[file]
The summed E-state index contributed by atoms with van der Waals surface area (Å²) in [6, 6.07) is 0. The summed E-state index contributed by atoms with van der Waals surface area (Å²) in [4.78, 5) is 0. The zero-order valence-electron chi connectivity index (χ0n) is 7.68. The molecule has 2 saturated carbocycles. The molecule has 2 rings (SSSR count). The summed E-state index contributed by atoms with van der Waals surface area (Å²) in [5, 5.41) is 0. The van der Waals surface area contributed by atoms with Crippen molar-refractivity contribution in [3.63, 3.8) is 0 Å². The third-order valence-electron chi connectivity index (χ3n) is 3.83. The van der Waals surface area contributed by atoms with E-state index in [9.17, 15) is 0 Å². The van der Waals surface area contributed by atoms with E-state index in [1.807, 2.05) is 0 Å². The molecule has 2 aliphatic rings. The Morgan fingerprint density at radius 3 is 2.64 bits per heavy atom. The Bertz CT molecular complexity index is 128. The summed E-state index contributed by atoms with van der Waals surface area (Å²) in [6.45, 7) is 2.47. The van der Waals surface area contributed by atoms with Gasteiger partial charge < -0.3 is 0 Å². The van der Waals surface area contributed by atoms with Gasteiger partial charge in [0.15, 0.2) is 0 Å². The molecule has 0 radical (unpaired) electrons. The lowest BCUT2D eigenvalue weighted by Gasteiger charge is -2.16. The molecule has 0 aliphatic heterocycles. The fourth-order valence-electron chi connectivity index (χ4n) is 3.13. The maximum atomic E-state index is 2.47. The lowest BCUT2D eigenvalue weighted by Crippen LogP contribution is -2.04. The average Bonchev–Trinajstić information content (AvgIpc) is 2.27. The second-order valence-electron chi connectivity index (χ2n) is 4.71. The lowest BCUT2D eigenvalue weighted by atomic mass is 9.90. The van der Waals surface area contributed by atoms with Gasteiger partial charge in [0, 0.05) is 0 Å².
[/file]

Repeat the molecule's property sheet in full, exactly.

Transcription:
The summed E-state index contributed by atoms with van der Waals surface area (Å²) in [6, 6.07) is 0. The summed E-state index contributed by atoms with van der Waals surface area (Å²) in [4.78, 5) is 0. The zero-order valence-electron chi connectivity index (χ0n) is 7.68. The molecule has 2 saturated carbocycles. The molecule has 2 rings (SSSR count). The summed E-state index contributed by atoms with van der Waals surface area (Å²) in [5, 5.41) is 0. The van der Waals surface area contributed by atoms with Crippen molar-refractivity contribution in [3.63, 3.8) is 0 Å². The third-order valence-electron chi connectivity index (χ3n) is 3.83. The van der Waals surface area contributed by atoms with E-state index in [9.17, 15) is 0 Å². The van der Waals surface area contributed by atoms with E-state index in [1.807, 2.05) is 0 Å². The molecule has 2 aliphatic rings. The Morgan fingerprint density at radius 3 is 2.64 bits per heavy atom. The Bertz CT molecular complexity index is 128. The summed E-state index contributed by atoms with van der Waals surface area (Å²) in [6.45, 7) is 2.47. The van der Waals surface area contributed by atoms with Gasteiger partial charge < -0.3 is 0 Å². The van der Waals surface area contributed by atoms with Gasteiger partial charge in [0.15, 0.2) is 0 Å². The molecule has 0 radical (unpaired) electrons. The lowest BCUT2D eigenvalue weighted by Gasteiger charge is -2.16. The molecule has 0 aliphatic heterocycles. The fourth-order valence-electron chi connectivity index (χ4n) is 3.13. The maximum atomic E-state index is 2.47. The lowest BCUT2D eigenvalue weighted by Crippen LogP contribution is -2.04. The average Bonchev–Trinajstić information content (AvgIpc) is 2.27. The second-order valence-electron chi connectivity index (χ2n) is 4.71. The lowest BCUT2D eigenvalue weighted by atomic mass is 9.90. The van der Waals surface area contributed by atoms with Gasteiger partial charge in [0, 0.05) is 0 Å².